Most children work alongside their parents to supplement the little income adult miners get from selling gold to local traders. Other children migrate to the mines by themselves, and end up being exploited and abused by relatives or strangers who take their pay. Some girls are sexually abused or engage in sex work to survive. Children come to the mines from other parts of Mali, as well as from Guinea, Burkina Faso, and other neighboring countries.

Mali’s government adopted a National Action Plan for the Elimination of Child Labor in June 2011. The plan was an important step, but implementation has been delayed and the government has taken little action on the ground, Human Rights Watch said. There are no regular labor inspections in artisanal mines, and a ban on hazardous child labor, considered a worst form of child labor, has not been enforced. Under both Malian and international law, hazardous labor, which would include working in mines and with mercury, is prohibited for anyone under age 18.

The government has also largely failed to make education accessible and available for child laborers in mines, many of whom never go to school. Schools are often far away, charge fees, and do not encourage children who have migrated from elsewhere to attend. When child laborers do attend school, they often struggle to keep up.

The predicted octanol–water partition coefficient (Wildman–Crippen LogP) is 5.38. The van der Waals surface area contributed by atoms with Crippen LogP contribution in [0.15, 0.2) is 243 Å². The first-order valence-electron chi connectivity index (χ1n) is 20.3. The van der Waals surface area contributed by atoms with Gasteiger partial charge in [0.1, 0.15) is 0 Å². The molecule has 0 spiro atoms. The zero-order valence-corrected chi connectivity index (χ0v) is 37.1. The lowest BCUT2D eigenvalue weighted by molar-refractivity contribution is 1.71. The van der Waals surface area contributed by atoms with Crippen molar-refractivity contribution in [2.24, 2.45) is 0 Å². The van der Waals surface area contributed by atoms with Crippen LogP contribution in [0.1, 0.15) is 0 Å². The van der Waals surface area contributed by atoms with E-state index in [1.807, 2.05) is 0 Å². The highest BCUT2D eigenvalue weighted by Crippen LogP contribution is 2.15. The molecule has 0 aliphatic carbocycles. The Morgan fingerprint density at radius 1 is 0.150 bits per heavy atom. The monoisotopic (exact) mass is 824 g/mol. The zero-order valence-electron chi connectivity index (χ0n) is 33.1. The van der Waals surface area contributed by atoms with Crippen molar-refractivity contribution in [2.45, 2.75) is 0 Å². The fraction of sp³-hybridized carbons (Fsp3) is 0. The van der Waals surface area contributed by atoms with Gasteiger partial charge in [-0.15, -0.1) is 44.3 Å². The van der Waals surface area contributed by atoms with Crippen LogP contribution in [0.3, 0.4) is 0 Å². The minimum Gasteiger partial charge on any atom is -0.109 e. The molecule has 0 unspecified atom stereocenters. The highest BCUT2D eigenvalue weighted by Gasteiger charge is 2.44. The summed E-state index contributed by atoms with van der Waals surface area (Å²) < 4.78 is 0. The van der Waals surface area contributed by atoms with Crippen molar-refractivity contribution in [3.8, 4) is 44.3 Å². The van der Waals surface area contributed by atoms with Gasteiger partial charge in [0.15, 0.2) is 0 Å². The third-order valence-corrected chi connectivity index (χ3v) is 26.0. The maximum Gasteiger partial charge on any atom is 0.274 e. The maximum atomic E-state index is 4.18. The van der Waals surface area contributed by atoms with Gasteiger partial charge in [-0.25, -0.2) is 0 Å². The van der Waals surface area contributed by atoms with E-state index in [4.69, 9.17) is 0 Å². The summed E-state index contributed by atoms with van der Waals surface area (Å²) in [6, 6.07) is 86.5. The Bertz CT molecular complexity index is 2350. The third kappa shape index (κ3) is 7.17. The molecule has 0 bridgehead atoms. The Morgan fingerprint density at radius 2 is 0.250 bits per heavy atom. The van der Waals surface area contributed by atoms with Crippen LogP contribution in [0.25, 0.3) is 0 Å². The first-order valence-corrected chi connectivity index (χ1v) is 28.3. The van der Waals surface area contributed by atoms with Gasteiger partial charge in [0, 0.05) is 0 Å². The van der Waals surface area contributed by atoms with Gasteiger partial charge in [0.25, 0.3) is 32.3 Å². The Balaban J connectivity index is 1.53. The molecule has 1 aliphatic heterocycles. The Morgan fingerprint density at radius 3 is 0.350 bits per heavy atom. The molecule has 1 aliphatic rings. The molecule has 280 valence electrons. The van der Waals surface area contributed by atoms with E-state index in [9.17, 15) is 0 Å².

“Mali has strong laws on child labor and on compulsory and free education, but unfortunately, the government has not fully enforced them,” Kippenberg said. “Local officials often benefit from artisanal gold mining and have little interest in addressing child labor.”

The government has done nothing to stop the use of mercury by child laborers and should immediately develop a strategy to address the health effects of mercury on child and adult miners, Human Rights Watch said. Mercury poisoning results in a range of neurological conditions, including tremors, coordination problems, vision impairment, headaches, memory loss, and concentration problems. The toxic effects of mercury are not immediately noticeable, but develop over time. Most artisanal miners are unaware of mercury’s health effects.